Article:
We need to help our students dig deeper into the text.  We want them to understand–to make connections, to be able to explain what they’ve read, to use this knowledge after they’ve left our classrooms.

No doubt about it–video is a powerful learning tool. Here are three quick tips to improve the quality of the YouTube videos you share with your students.

Improve the look of your handouts (and eliminate hours of future frustration) with one simple trick.

To be effective, our students must really understand the reasons we do what we do.

Unlike business leaders (and principals), teachers don’t get to choose who gets on our bus, and we can’t alter the destination, but we do have a lot of control over how we get there.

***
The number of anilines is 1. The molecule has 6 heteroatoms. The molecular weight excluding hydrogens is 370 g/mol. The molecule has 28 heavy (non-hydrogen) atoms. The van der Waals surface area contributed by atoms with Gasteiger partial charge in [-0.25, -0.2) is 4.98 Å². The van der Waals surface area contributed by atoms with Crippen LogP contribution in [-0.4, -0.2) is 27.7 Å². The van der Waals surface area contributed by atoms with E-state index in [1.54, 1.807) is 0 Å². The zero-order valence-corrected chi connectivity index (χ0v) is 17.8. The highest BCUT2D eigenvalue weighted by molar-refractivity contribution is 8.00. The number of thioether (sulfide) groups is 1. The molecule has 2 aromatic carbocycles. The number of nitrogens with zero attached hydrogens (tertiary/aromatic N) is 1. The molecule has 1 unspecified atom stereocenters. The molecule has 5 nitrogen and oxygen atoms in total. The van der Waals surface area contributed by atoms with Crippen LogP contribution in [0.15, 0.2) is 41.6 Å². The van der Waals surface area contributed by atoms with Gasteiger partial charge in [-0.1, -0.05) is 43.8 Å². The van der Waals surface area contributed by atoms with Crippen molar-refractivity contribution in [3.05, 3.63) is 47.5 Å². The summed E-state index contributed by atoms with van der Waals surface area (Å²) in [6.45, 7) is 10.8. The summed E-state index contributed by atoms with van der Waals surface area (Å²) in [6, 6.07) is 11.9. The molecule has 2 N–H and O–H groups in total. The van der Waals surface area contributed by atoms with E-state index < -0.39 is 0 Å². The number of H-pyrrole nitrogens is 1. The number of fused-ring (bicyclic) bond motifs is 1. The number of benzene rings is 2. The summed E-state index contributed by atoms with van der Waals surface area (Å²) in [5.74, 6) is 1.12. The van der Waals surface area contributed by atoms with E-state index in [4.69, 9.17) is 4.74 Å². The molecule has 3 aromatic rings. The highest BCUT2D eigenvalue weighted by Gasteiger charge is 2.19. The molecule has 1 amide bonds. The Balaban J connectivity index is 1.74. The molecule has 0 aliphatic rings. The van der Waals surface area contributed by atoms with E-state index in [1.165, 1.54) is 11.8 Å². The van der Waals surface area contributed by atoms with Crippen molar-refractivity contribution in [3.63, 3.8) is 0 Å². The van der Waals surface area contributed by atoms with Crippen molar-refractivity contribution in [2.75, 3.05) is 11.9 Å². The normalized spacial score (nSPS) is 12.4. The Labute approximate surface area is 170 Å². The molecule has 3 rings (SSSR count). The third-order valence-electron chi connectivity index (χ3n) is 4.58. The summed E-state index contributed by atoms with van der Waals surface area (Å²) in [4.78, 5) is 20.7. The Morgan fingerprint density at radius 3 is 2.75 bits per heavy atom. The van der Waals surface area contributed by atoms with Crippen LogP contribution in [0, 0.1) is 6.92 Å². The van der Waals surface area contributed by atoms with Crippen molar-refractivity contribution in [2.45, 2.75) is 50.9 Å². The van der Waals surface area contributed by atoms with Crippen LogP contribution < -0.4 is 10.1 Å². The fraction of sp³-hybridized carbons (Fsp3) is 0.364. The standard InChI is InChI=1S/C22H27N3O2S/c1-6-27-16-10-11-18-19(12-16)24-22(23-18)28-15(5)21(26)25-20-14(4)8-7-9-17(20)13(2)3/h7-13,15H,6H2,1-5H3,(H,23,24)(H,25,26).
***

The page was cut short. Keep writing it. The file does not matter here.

A month ago, I had a stack of unfinished books at least eight inches high by my bed, another unfinished book in my school bag, a few by my desk at school, and too many to count in my Kindle.

A few “tricks up your sleeve” to use for last-minute sub plans, a few spare minutes, or when the copy machine breaks.

Take some time to think about what we do, why we do it, and how we can do it better next year.

During 5th period on Friday, I walked up to the front office to check my mailbox and deliver some paperwork to the school secretary.  I watched as a student sauntered down the sidewalk on the other side of the open patio, swinging the hall pass lanyard until it wrapped tightly around his fingers and then swinging it the other way to unwind it.

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